The straw men come out to play … with reception history

After slipping by without notice, my little piece ‘Against Reception History‘ over at Bible and Interpretation has put the wind up both Christopher Heard and John Hobbins. Heard, webmaster for the Blackwell Bible Commentaries (and hailing from that toothpaste-sounding university, Pepperdine) has penned a longish piece on the actual Blackwell site called ‘In Defense of Reception History’. Hobbins, meanwhile, reckons Heard has ‘corrected’ my little misunderstandings – here at Ancient Hebrew Poetry.

The criticism boils down to saying that I created the proverbial straw man – reception history – whom I then cut down. But reading the posts by these worthy gentlemen, it seems that the straw men have come out to play. Except that the straw men disagree with one another.

After trying a weak encirclement movement – ‘but you too are doing reception history, my dear Roland, but you simply don’t realise it’ – Heard’s singular criticism is that I misrepresent what all those worthy reception critics are doing. How so? Do they give priority to determining the meaning of the text in its original setting (whatever the fuck that might be)? No, no, no, says Heard: they simply allow every interpretation equal validity. In fact, to quote that lovable fossil, John Sawyer, the text doesn’t really ‘exist’ without a reader.

What is also new is the notion that the reception of a text is more important than the text itself, and even that a text doesn’t really exist until somebody reads it.

Um, Chris, my dear smiling man: that used to be called reader-response criticism. But does that mean we are all caught in that dreadful mush sometimes called ‘post-modern’ (so Hobbins)? No, no, no, says Heard:

To be sure, reception history treats biblical texts as ‘originary’ with respect to later uses thereof, but only in the undeniable and rather uninteresting sense that a biblical book must exist before it can have any effects or influence precisely as a book, just as you can’t use a dictionary or be affected by a sentimental love song until those textual objects exist.

Now Heard simply refuses to see the philosophical issues at stake in the very use of the terms Rezeptionsgeschichte and Wirkungsgeschichte, issues that were at the core of Gadamer’s method and the very meanings of those terms. While Heard bends over backwards, forewards and sideways to show that reception history is really just as postmodern as the rest of us, that those dreadful German biblical critics no longer call the shots, Hobbins is less than impressed with Heard’s gymnastics.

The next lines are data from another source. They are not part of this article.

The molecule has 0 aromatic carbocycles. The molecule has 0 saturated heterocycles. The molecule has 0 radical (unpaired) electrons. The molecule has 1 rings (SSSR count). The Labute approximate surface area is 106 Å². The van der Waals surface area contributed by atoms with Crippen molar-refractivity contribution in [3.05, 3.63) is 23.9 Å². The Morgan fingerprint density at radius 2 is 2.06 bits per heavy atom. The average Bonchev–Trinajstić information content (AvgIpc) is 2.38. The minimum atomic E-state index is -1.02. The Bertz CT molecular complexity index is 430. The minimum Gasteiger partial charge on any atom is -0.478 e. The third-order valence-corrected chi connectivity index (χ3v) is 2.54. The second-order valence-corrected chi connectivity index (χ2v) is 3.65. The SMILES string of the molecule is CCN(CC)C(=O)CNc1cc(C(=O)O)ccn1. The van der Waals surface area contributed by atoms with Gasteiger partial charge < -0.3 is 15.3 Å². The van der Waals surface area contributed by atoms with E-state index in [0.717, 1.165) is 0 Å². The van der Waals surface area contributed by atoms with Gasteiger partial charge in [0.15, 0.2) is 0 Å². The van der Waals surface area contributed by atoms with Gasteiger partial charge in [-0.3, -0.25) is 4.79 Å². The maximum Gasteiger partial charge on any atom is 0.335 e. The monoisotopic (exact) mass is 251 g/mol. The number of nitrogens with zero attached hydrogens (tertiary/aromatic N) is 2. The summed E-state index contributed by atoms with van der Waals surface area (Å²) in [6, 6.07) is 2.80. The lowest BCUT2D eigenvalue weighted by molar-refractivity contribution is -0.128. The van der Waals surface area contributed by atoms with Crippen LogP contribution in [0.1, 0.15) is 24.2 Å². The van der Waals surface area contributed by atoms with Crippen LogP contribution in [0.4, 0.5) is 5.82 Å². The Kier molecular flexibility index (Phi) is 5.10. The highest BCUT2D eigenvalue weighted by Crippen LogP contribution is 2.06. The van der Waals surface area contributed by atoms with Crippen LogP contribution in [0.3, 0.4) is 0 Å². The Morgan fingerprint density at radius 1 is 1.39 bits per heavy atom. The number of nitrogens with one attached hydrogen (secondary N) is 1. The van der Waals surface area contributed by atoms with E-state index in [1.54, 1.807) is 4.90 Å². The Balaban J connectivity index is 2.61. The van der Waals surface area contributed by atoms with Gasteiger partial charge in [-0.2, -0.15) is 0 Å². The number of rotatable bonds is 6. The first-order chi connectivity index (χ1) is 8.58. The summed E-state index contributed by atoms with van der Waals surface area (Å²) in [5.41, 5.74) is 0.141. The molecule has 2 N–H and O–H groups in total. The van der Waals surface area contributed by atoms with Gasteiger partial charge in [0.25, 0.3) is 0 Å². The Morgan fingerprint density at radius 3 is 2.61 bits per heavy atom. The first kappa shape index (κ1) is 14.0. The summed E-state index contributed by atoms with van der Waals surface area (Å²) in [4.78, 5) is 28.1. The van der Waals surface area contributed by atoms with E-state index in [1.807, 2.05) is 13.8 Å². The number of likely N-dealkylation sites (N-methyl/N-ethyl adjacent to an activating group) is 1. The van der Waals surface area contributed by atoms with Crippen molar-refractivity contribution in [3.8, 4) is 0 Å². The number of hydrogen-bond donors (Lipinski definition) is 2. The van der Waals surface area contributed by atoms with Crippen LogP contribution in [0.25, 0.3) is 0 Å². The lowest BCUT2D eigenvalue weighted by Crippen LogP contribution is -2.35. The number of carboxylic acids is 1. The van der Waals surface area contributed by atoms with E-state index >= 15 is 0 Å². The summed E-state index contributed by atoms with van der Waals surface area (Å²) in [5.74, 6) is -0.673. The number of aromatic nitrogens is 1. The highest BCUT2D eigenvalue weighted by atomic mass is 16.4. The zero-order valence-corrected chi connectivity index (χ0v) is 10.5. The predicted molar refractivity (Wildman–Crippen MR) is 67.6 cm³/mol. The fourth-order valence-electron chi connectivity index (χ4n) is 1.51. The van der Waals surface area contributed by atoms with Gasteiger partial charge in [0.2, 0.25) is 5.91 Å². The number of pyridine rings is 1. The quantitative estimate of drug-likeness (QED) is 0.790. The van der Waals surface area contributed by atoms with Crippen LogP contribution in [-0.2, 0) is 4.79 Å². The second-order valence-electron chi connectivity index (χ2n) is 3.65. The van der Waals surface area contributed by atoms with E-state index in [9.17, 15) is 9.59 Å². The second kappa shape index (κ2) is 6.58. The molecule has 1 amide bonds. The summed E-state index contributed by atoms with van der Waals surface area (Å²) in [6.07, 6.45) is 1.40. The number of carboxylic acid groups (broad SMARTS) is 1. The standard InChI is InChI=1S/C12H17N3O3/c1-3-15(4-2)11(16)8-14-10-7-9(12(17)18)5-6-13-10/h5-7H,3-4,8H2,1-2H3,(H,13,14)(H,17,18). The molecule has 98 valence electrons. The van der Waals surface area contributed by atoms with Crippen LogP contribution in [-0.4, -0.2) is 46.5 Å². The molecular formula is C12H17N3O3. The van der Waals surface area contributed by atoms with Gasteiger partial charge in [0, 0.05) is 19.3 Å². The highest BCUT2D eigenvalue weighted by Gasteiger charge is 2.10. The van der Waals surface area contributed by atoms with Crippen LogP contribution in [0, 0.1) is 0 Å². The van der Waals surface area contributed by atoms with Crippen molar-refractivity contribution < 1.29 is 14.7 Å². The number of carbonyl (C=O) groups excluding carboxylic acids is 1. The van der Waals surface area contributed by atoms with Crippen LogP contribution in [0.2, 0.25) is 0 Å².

For Hobbins, reception does indeed refer to everything that comes after that beautiful, glistening original moment of the text itself. And you should indeed aim to find out what a text meant in its original context:

I defend the right of an ancient text to have a meaning specific to its time and place, a meaning that deserves to be understood as primary even if we can only seek to recover it, as opposed to know it for certain down to the last detail.

I might defend the right of animals to become clergy, or perhaps for amoeba to vote, but that doesn’t mean it is realistic. Come on, John, do you really believe that crap? Citing the old Renaissance slogan, ad fontes, betrays your hand: the very possibility of imagining an originary text in its time and place, and the desire to understand it as such, is itself enabled by the conditions that assumption denies in its universalist pitch. In other words, the very method Hobbins espouses is itself anachronistic and alien to the text’s ‘original’ situation. So we are back with that old, worn and highly suspect search for pristine origins – the bane of biblical scholars, theologians … and Renaissance men. It is a nice interpretive fiction, but dangerous if you believe it.

All of which leaves me with one last question for Heard-Hobbins (sounds like Bilbo Baggins), wtf is reception history?